Beulah Park isn’t easy to find.
Tucked in the hills northeast of downtown Roseburg, it’s not just the location that keeps the 7-acre park hidden. It’s the quiet.
Go by there on many weekdays and you’re struck by three things: How pretty it is, how bare it is, and perhaps most of all, just how empty it is.
The swing set, slide and merry-go-round are gone, victims of time and neglect. The full-length basketball court has inch-wide cracks running down the middle of the asphalt; a hop scotch game drawn in chalk near one basket seems to get more use.
Nearby residents like Mindy McFerrin say the park is a faded jewel just waiting to be polished. McFerrin has lived in the neighborhood for six years and says her disability limits her ability to take her four sons and a niece to other area parks.
“There are so many kids in this area, and it would be nice for them to actually have something to play on,” she said.
Having a real neighborhood park is about more than just providing a space for children to burn off energy, she said. It will also help bring families in the area together.
“With a park like that you get to know your neighbors better. It’s a way for the kids to make friends and for the grownups to make friends.”
It looks like McFerrin and others in the neighborhood are about to get their wish.
Beulah — which at nearly 60 years old is one of the oldest neighborhood parks in the city — is going to be completely renovated. If everything goes as planned, by next summer the park will feature a new playground, sidewalk, accessible walkways, picnic tables with benches. The basketball court will also be re-surfaced.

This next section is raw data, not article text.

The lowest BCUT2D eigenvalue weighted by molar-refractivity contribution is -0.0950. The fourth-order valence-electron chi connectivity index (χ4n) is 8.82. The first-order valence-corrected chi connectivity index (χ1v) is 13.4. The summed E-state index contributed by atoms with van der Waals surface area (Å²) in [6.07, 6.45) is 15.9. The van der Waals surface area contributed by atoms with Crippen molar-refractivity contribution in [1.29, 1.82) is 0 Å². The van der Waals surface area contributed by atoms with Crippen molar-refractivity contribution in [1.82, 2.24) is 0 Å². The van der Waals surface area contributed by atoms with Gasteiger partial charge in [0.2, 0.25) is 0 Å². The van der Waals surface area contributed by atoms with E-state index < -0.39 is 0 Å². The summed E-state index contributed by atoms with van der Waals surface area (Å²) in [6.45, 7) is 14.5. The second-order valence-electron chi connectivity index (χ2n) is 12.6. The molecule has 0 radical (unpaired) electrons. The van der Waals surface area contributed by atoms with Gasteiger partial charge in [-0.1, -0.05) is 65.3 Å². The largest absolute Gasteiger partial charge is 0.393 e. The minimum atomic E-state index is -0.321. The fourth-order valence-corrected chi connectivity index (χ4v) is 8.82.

The renovation will include several unique features, including a dozen playground items that will be accessible at ground level so children with disabilities can use them. The surface of the playground will consist of padded artificial turf — a first for a Roseburg park — that can accommodate wheelchairs.
Plans also call for shade trees and an Oodle swing, which is specially designed to hold up to six (Oodles of) children.
Construction is slated to begin next spring and take about 60 days to complete, putting the opening at around June or July, said Roseburg Parks & Recreation Program Manager Kris Ammerman. The renovation is estimated to cost $265,000, with $158,00 of that coming from a state grant and the remainder from the city.
“It’s one of our older parks and unfortunately it’s been neglected,” Ammerman said.
For McFerrin, the improvements can’t come quickly enough. She has seen firsthand what happens when a community comes together. McFerrin suffered from some health-related issues and the community rallied to her aid, raising thousands of dollars to help pay for her medical care.
While getting a new playground and other amenities in her neighborhood park isn’t a matter of life and death, it’s still a welcome development, she said.
“I think it’s incredible. I just feel like it will help make the neighborhood into a community again.”